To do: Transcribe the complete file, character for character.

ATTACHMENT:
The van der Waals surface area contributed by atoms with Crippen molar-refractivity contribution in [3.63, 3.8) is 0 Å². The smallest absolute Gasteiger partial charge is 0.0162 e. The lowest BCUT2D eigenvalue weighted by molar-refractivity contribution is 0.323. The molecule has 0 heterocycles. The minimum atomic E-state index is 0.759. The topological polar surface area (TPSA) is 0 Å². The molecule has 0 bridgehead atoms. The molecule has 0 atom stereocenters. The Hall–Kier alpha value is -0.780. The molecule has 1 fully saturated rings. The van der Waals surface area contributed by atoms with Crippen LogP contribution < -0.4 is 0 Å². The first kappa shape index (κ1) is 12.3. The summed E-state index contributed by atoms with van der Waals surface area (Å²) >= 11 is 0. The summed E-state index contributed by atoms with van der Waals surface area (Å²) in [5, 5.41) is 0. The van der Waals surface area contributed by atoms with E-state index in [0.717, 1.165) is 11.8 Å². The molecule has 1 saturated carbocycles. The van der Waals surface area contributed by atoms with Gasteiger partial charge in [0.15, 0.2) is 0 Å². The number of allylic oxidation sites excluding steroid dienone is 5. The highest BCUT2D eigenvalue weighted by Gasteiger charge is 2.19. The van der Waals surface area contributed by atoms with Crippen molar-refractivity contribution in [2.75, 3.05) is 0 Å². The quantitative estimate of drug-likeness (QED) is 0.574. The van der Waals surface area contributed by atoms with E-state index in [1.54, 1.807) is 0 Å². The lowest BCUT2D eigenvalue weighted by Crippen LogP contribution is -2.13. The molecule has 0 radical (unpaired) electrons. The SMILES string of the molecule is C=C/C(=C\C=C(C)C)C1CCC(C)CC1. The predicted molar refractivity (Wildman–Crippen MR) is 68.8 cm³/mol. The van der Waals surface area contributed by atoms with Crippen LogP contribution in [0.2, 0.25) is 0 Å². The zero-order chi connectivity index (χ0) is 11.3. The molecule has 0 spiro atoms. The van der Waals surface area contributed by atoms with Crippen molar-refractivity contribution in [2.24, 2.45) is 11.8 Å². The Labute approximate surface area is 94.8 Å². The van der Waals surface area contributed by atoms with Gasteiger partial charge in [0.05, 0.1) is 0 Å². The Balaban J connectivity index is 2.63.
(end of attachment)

The van der Waals surface area contributed by atoms with Crippen molar-refractivity contribution in [3.63, 3.8) is 0 Å². The smallest absolute Gasteiger partial charge is 0.0162 e. The lowest BCUT2D eigenvalue weighted by molar-refractivity contribution is 0.323. The molecule has 0 heterocycles. The minimum atomic E-state index is 0.759. The topological polar surface area (TPSA) is 0 Å². The molecule has 0 bridgehead atoms. The molecule has 0 atom stereocenters. The Hall–Kier alpha value is -0.780. The molecule has 1 fully saturated rings. The van der Waals surface area contributed by atoms with Crippen LogP contribution < -0.4 is 0 Å². The first kappa shape index (κ1) is 12.3. The summed E-state index contributed by atoms with van der Waals surface area (Å²) >= 11 is 0. The summed E-state index contributed by atoms with van der Waals surface area (Å²) in [5, 5.41) is 0. The van der Waals surface area contributed by atoms with E-state index in [0.717, 1.165) is 11.8 Å². The molecule has 1 saturated carbocycles. The van der Waals surface area contributed by atoms with Gasteiger partial charge in [0.15, 0.2) is 0 Å². The number of allylic oxidation sites excluding steroid dienone is 5. The highest BCUT2D eigenvalue weighted by Gasteiger charge is 2.19. The van der Waals surface area contributed by atoms with Crippen molar-refractivity contribution in [2.75, 3.05) is 0 Å². The quantitative estimate of drug-likeness (QED) is 0.574. The van der Waals surface area contributed by atoms with E-state index in [1.54, 1.807) is 0 Å². The lowest BCUT2D eigenvalue weighted by Crippen LogP contribution is -2.13. The molecule has 0 radical (unpaired) electrons. The SMILES string of the molecule is C=C/C(=C\C=C(C)C)C1CCC(C)CC1. The predicted molar refractivity (Wildman–Crippen MR) is 68.8 cm³/mol. The van der Waals surface area contributed by atoms with Crippen LogP contribution in [0.2, 0.25) is 0 Å². The zero-order chi connectivity index (χ0) is 11.3. The molecule has 0 spiro atoms. The van der Waals surface area contributed by atoms with Crippen molar-refractivity contribution in [2.24, 2.45) is 11.8 Å². The Labute approximate surface area is 94.8 Å². The van der Waals surface area contributed by atoms with Gasteiger partial charge in [0.05, 0.1) is 0 Å². The Balaban J connectivity index is 2.63.